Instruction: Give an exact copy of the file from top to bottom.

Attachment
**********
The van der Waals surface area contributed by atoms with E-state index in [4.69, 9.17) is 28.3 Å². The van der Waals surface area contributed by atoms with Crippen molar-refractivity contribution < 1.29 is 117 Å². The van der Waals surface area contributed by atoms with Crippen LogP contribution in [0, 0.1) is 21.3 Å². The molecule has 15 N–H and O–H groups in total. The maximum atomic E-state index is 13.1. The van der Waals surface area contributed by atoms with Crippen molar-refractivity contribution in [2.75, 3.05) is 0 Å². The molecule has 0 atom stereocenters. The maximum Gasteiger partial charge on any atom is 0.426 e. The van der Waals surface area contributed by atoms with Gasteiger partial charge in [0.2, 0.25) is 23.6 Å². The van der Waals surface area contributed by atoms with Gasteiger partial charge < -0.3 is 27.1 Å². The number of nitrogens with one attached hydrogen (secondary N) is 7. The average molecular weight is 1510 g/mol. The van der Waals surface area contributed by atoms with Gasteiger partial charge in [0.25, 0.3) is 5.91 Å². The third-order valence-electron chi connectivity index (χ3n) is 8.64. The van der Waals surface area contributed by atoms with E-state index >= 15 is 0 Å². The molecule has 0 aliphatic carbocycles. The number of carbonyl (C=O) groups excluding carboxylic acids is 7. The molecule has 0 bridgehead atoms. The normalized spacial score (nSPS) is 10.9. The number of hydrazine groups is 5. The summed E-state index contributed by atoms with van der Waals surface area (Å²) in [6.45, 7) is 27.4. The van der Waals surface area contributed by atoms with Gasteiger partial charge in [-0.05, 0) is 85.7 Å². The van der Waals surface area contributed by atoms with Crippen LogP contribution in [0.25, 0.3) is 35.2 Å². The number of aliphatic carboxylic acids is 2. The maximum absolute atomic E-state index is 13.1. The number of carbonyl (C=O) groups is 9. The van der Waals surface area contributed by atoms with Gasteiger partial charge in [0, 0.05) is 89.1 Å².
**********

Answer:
The van der Waals surface area contributed by atoms with E-state index in [4.69, 9.17) is 28.3 Å². The van der Waals surface area contributed by atoms with Crippen molar-refractivity contribution < 1.29 is 117 Å². The van der Waals surface area contributed by atoms with Crippen LogP contribution in [0, 0.1) is 21.3 Å². The molecule has 15 N–H and O–H groups in total. The maximum atomic E-state index is 13.1. The van der Waals surface area contributed by atoms with Crippen molar-refractivity contribution in [2.75, 3.05) is 0 Å². The molecule has 0 atom stereocenters. The maximum Gasteiger partial charge on any atom is 0.426 e. The van der Waals surface area contributed by atoms with Gasteiger partial charge in [0.2, 0.25) is 23.6 Å². The van der Waals surface area contributed by atoms with Gasteiger partial charge < -0.3 is 27.1 Å². The number of nitrogens with one attached hydrogen (secondary N) is 7. The average molecular weight is 1510 g/mol. The van der Waals surface area contributed by atoms with Gasteiger partial charge in [0.25, 0.3) is 5.91 Å². The third-order valence-electron chi connectivity index (χ3n) is 8.64. The van der Waals surface area contributed by atoms with E-state index >= 15 is 0 Å². The molecule has 0 aliphatic carbocycles. The number of carbonyl (C=O) groups excluding carboxylic acids is 7. The molecule has 0 bridgehead atoms. The normalized spacial score (nSPS) is 10.9. The number of hydrazine groups is 5. The summed E-state index contributed by atoms with van der Waals surface area (Å²) in [6.45, 7) is 27.4. The van der Waals surface area contributed by atoms with Gasteiger partial charge in [-0.05, 0) is 85.7 Å². The van der Waals surface area contributed by atoms with Crippen LogP contribution in [0.25, 0.3) is 35.2 Å². The number of aliphatic carboxylic acids is 2. The maximum absolute atomic E-state index is 13.1. The number of carbonyl (C=O) groups is 9. The van der Waals surface area contributed by atoms with Gasteiger partial charge in [0, 0.05) is 89.1 Å².